Red chip seeks to expand its assets
Red chip China Everbright International is seeking to expand its investment in water treatment and waste-to-energy projects, while retaining infrastructure and property as key profit contributors.
Chief executive Chen Xiaoping said the company was in talks on various environmental projects - in Wuhan, Guangzhou, Zhongshan, Dalian and Changzhou - and expected to clinch a deal this year.
'It will gradually become a new growth engine for us,' he said.
While the company had only $172 million cash in hand as of the end of last year and a relatively high debt-to-asset ratio of 52 per cent, he said the company's bank credit lines would be sufficient to fund the investments.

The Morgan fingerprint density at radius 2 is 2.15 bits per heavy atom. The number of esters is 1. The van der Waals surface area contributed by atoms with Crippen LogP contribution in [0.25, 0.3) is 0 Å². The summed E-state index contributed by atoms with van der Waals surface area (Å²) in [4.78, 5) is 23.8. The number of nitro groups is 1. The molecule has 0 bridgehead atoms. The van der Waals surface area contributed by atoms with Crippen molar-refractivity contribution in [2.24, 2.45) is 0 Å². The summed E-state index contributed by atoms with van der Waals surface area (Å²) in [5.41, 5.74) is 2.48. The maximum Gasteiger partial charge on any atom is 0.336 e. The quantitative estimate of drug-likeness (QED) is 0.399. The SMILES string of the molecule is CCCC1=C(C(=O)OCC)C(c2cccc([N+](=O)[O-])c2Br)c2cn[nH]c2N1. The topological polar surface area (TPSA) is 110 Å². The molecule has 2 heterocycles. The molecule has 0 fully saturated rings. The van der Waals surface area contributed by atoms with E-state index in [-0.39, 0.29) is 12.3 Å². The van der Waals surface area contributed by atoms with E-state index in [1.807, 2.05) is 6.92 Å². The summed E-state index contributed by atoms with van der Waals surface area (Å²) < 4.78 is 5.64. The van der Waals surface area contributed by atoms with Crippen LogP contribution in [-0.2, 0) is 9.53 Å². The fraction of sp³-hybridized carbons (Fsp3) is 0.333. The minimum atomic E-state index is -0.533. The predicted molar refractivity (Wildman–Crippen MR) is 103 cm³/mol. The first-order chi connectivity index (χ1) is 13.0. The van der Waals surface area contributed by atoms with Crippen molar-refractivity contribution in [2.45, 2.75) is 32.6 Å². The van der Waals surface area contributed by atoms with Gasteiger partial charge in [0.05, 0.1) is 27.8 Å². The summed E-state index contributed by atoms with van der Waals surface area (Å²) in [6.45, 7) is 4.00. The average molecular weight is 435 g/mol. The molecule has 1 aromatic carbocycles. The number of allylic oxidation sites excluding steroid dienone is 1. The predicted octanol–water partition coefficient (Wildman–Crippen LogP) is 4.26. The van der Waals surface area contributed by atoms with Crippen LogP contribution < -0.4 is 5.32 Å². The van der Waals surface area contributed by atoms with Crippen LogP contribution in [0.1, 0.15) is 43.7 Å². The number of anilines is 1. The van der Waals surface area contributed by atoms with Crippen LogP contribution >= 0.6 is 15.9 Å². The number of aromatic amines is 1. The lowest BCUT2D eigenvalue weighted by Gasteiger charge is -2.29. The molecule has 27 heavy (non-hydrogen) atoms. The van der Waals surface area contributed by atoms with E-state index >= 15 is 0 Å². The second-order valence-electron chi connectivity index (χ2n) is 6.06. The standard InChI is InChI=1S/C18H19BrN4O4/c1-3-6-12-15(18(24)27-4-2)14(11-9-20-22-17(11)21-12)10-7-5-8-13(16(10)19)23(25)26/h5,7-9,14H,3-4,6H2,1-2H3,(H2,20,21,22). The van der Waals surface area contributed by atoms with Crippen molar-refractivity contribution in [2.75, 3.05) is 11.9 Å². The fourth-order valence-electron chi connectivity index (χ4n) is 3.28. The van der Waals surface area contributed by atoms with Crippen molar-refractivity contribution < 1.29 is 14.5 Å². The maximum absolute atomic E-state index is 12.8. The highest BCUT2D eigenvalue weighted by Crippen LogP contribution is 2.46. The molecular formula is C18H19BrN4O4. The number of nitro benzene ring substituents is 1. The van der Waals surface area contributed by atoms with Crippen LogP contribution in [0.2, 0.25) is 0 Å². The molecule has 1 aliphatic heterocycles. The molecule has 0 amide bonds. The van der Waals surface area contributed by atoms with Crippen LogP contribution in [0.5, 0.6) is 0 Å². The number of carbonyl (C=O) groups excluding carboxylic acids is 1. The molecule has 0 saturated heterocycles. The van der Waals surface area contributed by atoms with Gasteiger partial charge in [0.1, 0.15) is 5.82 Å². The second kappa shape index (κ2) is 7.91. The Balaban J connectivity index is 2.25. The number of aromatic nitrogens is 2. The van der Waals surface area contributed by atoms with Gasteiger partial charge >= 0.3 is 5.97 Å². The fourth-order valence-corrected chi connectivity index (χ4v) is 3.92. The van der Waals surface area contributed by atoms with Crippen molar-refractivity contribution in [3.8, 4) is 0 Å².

China Everbright has invested in two joint ventures to generate power by burning garbage in Shunde, Guangdong province, and Suzhou in Jiangsu, as well as a water treatment project in Qingdao, Shandong province.
The company yesterday posted a net profit of $56.83 million, up from $1 million in 2002. The improvement was attributed to the sale of its loss-making timber business and a one-off gain of $25.94 million from its investment in the Qingzhou Bridge in Fuzhou.
The firm's main profit contributor was a 15 per cent stake in the Mawan power plant in Shenzhen, from which it booked a profit of $82.91 million. This was down from $87 million in 2002 due to a fall in power tariffs despite generation volume rising 4.8 per cent.
The volume growth was lower than that of Shenzhen, and Mr Chen said it was due to plant maintenance and lower power usage during the Sars outbreak last year.